John Burroughs, a popular nature writer whose circle of friends included Walt Whitman, John Muir, and Theodore Roosevelt, argued in 1908 that Charles Darwin’s theory of evolution should be viewed not as an insult to the dignity of humanity but as evidence of the divine in nature.
When Darwin published his conclusion that man was descended from an apelike ancestor who was again descended from a still lower type, most people were shocked by the thought; it was intensely repugnant to their feelings. Carlyle, for instance, treated the proposition with contempt. He called it the “gospel of dirt.” “A good sort of man,” he said, “is this Darwin, and well meaning, but with very little intellect” …
One of the hardest lessons we have to learn in this life, and one that many persons never learn, is to see the divine, the celestial, the pure, in the common, the near at hand—to see that heaven lies about us here in this world … Why, we have invented the whole machinery of the supernatural, with its unseen spirits and powers good and bad, to account for things, because we found the universal everyday nature too cheap, too common, too vulgar. We have had to cap the natural with the supernatural to satisfy our love for the marvelous and the inexplicable. As soon as a thing is brought within our ken, and the region of our experience, it seems to lose caste and be cheapened …
It jars upon our sensibilities and disturbs our preconceived notions to be told that the spiritual has its roots in the carnal and is as truly its product as the flower is the product of the roots and the stalk of the plant. The conception does not cheapen or degrade the spiritual, it elevates the carnal, the material. To regard the soul and body as one, or to ascribe to consciousness a physiological origin, is not detracting from its divinity, it is rather conferring divinity upon the body. One thing is inevitably linked with another, the higher forms with the lower forms, the butterfly with the grub, the flower with the root, the food we eat with the thought we think, the poem we write, or the picture we paint, with the processes of digestion and nutrition. How science has enlarged and ennobled and purified our conception of the universe; how it has cleaned out the evil spirits that have so long terrified mankind, and justified the verdict of the Creator: “and behold it was good.” With its indestructibility of matter, its conservation of energy, its inviolability of cause and effect, its unity of force and elements throughout sidereal space, it has prepared the way for a conception of man, his origin, his development, and in a measure his destiny, that at last makes him at home in the universe.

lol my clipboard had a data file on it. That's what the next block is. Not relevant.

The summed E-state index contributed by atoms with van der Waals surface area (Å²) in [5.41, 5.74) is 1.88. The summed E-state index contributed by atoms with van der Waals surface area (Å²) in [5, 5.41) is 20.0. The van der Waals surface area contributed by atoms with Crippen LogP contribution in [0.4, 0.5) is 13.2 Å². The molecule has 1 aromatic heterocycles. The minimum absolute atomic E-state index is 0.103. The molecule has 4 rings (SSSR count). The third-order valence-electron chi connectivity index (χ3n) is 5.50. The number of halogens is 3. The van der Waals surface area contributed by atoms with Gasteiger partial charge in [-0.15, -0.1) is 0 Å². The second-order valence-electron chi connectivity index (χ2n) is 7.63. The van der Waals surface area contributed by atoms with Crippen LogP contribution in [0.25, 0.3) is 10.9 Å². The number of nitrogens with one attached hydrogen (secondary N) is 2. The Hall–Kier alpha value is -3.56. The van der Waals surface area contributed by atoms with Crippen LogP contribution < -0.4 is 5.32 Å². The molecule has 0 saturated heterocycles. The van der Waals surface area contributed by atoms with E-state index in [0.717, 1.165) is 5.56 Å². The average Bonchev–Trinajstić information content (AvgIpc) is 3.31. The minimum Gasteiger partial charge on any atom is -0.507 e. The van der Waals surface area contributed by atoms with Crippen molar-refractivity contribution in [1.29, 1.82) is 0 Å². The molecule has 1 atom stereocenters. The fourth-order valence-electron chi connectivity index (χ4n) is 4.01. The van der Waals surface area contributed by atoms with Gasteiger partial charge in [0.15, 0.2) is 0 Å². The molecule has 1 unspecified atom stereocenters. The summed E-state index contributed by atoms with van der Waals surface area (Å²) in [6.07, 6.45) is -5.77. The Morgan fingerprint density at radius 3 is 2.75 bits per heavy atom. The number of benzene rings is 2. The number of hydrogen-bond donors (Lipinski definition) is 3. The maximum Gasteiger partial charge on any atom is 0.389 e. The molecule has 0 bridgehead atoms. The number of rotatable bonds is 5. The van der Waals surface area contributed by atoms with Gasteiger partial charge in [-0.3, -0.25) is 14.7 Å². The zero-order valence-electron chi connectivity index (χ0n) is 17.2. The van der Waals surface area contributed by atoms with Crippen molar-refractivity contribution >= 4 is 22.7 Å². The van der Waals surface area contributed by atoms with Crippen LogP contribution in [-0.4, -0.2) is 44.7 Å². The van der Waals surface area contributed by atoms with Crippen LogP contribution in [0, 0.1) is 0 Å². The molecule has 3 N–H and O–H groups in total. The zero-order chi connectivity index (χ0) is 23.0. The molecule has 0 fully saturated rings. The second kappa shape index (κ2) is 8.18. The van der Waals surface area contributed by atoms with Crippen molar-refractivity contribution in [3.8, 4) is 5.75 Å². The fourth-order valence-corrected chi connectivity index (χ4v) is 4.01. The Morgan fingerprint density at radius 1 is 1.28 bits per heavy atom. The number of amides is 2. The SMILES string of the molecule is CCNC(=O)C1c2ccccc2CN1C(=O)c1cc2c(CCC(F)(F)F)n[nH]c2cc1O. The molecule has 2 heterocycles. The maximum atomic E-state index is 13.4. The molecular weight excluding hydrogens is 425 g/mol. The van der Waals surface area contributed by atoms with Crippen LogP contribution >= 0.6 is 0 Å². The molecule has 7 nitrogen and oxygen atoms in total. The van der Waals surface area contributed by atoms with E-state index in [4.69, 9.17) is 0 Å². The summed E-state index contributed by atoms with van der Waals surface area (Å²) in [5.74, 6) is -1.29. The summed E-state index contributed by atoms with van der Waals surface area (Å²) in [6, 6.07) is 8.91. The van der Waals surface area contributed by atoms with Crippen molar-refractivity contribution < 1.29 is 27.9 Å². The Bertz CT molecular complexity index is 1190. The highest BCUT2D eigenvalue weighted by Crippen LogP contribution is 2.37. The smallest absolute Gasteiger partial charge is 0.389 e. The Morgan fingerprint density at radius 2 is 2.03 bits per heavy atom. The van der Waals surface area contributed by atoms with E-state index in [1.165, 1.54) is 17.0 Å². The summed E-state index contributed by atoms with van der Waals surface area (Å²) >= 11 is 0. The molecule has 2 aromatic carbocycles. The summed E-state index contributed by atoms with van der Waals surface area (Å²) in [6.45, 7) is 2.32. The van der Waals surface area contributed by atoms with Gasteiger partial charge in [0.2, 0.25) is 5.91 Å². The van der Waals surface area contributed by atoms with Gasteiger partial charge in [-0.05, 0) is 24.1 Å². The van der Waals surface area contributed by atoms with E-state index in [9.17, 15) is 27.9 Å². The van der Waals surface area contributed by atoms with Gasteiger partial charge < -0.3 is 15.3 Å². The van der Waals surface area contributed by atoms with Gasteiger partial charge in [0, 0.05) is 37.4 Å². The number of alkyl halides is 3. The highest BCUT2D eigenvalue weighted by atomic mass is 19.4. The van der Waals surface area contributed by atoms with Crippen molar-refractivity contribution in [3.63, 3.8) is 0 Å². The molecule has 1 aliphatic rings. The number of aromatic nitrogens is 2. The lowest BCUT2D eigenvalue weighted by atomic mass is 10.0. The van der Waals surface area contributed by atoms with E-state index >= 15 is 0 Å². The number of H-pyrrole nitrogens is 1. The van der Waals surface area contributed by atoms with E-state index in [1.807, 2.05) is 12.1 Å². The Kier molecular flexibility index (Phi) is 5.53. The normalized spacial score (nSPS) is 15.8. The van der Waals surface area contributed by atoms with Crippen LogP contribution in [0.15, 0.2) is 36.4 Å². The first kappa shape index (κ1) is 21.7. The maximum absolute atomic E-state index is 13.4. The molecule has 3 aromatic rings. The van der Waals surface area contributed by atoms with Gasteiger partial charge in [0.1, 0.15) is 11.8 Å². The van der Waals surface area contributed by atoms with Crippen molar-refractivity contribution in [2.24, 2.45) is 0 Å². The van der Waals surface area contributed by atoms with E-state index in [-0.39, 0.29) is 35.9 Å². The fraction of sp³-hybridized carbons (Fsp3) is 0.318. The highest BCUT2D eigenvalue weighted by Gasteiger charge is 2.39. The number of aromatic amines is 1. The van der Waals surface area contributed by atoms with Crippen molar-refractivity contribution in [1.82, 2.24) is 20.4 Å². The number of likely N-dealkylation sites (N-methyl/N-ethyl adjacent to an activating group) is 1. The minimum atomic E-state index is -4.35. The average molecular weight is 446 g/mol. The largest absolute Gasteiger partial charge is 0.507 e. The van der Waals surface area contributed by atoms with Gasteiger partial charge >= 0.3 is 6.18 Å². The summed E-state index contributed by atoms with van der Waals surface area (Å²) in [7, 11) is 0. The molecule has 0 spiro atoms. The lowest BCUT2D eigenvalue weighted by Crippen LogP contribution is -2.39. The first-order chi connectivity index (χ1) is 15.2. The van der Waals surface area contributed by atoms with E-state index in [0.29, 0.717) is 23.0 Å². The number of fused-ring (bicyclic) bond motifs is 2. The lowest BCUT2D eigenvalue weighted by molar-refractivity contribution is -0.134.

The lesson which life repeats and constantly enforces is, “Look under foot.” You are always nearer the divine and the true sources of your power than you think. The lure of the distant and the difficult is deceptive. The great opportunity is where you are. Do not despise your own place and hour. Every place is under the stars, every place is the centre of the world. Stand in your own dooryard and you have eight thousand miles of solid ground beneath you, and all the sidereal splendors overhead.
Volume 101, No. 4, pp. 440–449
By Robert Frost
Though Frost’s first submission to The Atlantic was rejected, he went on to become a regular contributor, ultimately publishing thirty-one of his poems in the magazine. This poem, like much of his verse, paid homage to the natural world while teasing out hidden, sometimes darker, meanings.
I wonder about the trees:
Why do we wish to bear
Forever the noise of these
More than another noise
So close to our dwelling place?
We suffer them by the day
Till we lose all measure of pace
And fixity in our joys,
And acquire a listening air.
They are that that talks of going
But never gets away;
And that talks no less for knowing,
As it grows wiser and older,
That now it means to stay.
My feet tug at the floor
And my head sways to my shoulder
Sometimes when I watch trees sway
From the window or the door.
I shall set forth for somewhere,
I shall make the reckless choice,
Some day when they are in voice
And tossing so as to scare
The white clouds over them on.
I shall have less to say,
But I shall be gone.
Volume 116, No. 2, p. 224
By Annie Dillard
In the summer of 1973, observing an especially fertile growing season outside her home in the Blue Ridge Mountains, the poet and essayist Annie Dillard waxed philosophical about the life cycle and the universal impulse to grow and reproduce. Her essay collection Pilgrim at Tinker Creek was published the following year to widespread acclaim, earning her a Pulitzer Prize.
Now, in late June in the Blue Ridge, things are popping outside. Creatures extrude or vent eggs; larvae fatten, split their shells, and eat them; spores dissolve or explode; root hairs multiply, corn puffs on the stalk, grass yields seed, shoots erupt from the earth turgid and sheathed; wet muskrats, rabbits, and squirrels slide into the sunlight, mewling and blind; and everywhere watery cells divide and swell, swell and divide. I can like it and call it birth and regeneration, or I can play the devil’s advocate and call it rank fecundity—and say that it’s hell that’s a-poppin’ …
The driving force behind all this fecundity is a terrible pressure I also must consider, the pressure of birth and growth, the pressure that squeezes out the egg and bursts the pupa, that hungers and lusts and drives the creature relentlessly toward its own death. Fecundity, then, is what I have been thinking about, fecundity and the pressure of growth. Fecundity is an ugly word for an ugly subject. It is ugly, at least, in the eggy animal world. I don’t think it is for plants.
I never met a man who was shaken by a field of identical blades of grass. An acre of poppies and a forest of spruce boggle no one’s mind. Even ten square miles of wheat gladdens the hearts of most people, although it is really as unnatural and freakish as the Frankenstein monster; if man were to die, I read, wheat wouldn’t survive him more than three years.
No, in the plant world, and especially among the flowering plants, fecundity is not an assault on human values. Plants are not our competitors; they are our prey and our nesting materials …
Even when the plants get in the way of human “culture,” I don’t mind. When I read how many thousands of dollars a city like New York has to spend to keep underground water pipes free of ailanthus, ginko, and sycamore roots, I cannot help but give a little cheer. After all, water pipes are almost always an excellent source of water. In a town where resourcefulness and beating the system are highly prized, these primitive trees can fight city hall and win.
Volume 232, No. 5, pp. 69–77